Hasn’t been for decades but admitting it is the first step to recovery. It was Delaware, 1930 that changed the definition of a corporation by removing shareholder control and switching it to director control.
From that point on, shareholders had lost their power in US corporations.
In all other nations, shareholders have significant control of a corporation, but in different ways..
This shift KEEPS the power with the CEOs and removes it further away from shareholders. BUT as director control was not going away, at least they are now:
a) being honest: it was never about maximizing shareholder value (since Delaware, 1930): that was a marketing / PR blurb and can be proven through historical corporate decisions.
b) using their marketing / PR blurb in a NOVEL way that reflects the values that will keep them out of lawsuits, improve customer relations and give an appearance of corporate moral integrity (to substitute for the Ayn Randian amoral stance held as US Corporate Bible for so many decades) which will appeal to:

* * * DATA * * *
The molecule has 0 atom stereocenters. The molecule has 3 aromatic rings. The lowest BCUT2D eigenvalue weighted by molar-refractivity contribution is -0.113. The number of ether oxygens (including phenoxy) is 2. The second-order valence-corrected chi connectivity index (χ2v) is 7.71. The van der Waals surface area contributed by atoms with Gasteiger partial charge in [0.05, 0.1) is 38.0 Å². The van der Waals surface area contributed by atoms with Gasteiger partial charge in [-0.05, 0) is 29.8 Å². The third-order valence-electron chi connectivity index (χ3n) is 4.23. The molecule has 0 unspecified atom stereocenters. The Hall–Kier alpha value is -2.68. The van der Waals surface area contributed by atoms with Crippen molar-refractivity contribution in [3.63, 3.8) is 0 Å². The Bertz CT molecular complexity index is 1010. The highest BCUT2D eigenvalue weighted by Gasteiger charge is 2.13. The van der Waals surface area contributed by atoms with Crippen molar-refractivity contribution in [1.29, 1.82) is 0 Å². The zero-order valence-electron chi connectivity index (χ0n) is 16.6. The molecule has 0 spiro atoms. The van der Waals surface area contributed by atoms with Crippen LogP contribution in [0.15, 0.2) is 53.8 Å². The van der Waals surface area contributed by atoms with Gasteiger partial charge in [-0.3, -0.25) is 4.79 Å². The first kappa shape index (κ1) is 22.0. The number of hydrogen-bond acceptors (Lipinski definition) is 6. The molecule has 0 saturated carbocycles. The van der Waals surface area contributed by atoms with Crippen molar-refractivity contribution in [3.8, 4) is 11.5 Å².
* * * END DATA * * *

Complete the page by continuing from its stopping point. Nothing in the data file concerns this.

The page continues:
c) branding, which affects all advertising-watching and shopping citizens, from children to seniors, stock investors and non-stock investors.
It is a VERY intelligent move and as a consolation prize for having to deal with the continuation of a corporate stranglehold on US commerce and daily life, AT LEAST it will go down more smoothly.
In short, it’s probably the best they CAN do. Here’s hoping we hold them to it.
That’s the weird thing about US corporations:
The shareholders should be able to sue directors AS the Corporation because the Corporation _is_ the shareholders: or is every place BUT the USA.
In the USA though, “the Courts defer to the Board of Directors”.
You can’t really sue a corporation for not maximizing profits.
They can be sued for many other reasons, and although ” corporate officers and directors have a duty to manage the corporation for the purpose of maximizing profits for the benefit of shareholders” is the rule,….
…There’s no way to prove that they’re not.
So it’s been just buzzwords for 100 years.
This corporate rule is SO wickedly clever too.
Oh gosh it’s worse than I thought.
https://en.wikipedia.org/wiki/Derivative_suit (suing the company on behalf of the company as shareholders) is EXTREMELY rare.